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      Local Macrophage Proliferation, Rather than Recruitment from the Blood, Is a Signature of TH2 Inflammation

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          Abstract

          A defining feature of inflammation is the accumulation of innate immune cells in the tissue that are thought to be recruited from the blood. We reveal that a distinct process exists in which tissue macrophages undergo rapid in situ proliferation in order to increase population density. This inflammatory mechanism occurred during T helper 2 (T(H)2)-related pathologies under the control of the archetypal T(H)2 cytokine interleukin-4 (IL-4) and was a fundamental component of T(H)2 inflammation because exogenous IL-4 was sufficient to drive accumulation of tissue macrophages through self-renewal. Thus, expansion of innate cells necessary for pathogen control or wound repair can occur without recruitment of potentially tissue-destructive inflammatory cells.

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          Most cited references 19

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          Inflammation in wound repair: molecular and cellular mechanisms.

          In post-natal life the inflammatory response is an inevitable consequence of tissue injury. Experimental studies established the dogma that inflammation is essential to the establishment of cutaneous homeostasis following injury, and in recent years information about specific subsets of inflammatory cell lineages and the cytokine network orchestrating inflammation associated with tissue repair has increased. Recently, this dogma has been challenged, and reports have raised questions on the validity of the essential prerequisite of inflammation for efficient tissue repair. Indeed, in experimental models of repair, inflammation has been shown to delay healing and to result in increased scarring. Furthermore, chronic inflammation, a hallmark of the non-healing wound, predisposes tissue to cancer development. Thus, a more detailed understanding in mechanisms controlling the inflammatory response during repair and how inflammation directs the outcome of the healing process will serve as a significant milestone in the therapy of pathological tissue repair. In this paper, we review cellular and molecular mechanisms controlling inflammation in cutaneous tissue repair and provide a rationale for targeting the inflammatory phase in order to modulate the outcome of the healing response.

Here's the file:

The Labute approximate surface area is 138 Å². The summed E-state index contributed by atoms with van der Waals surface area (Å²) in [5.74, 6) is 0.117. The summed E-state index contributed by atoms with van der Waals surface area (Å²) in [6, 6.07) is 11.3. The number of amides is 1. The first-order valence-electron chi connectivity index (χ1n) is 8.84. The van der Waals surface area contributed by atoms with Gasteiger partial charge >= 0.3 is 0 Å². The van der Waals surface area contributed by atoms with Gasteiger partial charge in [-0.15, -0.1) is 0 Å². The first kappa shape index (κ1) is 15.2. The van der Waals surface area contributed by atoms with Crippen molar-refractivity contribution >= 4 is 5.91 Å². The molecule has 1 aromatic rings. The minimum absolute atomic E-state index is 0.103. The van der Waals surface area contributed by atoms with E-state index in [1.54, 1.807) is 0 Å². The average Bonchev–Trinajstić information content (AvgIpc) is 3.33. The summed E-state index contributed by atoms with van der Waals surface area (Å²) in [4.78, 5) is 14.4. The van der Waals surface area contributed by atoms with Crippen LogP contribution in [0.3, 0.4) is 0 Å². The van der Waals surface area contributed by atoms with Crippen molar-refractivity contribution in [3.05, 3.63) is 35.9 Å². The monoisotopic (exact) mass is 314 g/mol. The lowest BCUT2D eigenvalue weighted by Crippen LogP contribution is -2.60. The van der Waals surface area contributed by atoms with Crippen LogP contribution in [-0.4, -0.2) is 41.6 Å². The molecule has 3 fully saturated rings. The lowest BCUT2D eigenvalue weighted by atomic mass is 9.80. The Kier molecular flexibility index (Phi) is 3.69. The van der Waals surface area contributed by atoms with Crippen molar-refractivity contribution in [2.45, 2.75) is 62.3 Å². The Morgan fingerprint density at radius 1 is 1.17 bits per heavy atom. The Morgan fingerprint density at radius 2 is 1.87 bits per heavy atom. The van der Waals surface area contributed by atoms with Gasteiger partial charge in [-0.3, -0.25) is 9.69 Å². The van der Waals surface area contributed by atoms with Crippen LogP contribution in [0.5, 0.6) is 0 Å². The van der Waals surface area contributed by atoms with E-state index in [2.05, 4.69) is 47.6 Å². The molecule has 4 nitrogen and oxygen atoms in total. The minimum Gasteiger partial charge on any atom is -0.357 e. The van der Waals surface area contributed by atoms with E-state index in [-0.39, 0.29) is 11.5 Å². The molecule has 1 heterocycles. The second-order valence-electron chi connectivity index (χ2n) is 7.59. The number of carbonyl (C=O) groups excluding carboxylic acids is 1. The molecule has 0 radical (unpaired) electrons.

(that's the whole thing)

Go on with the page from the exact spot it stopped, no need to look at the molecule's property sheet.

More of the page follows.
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            Oxidative metabolism and PGC-1beta attenuate macrophage-mediated inflammation.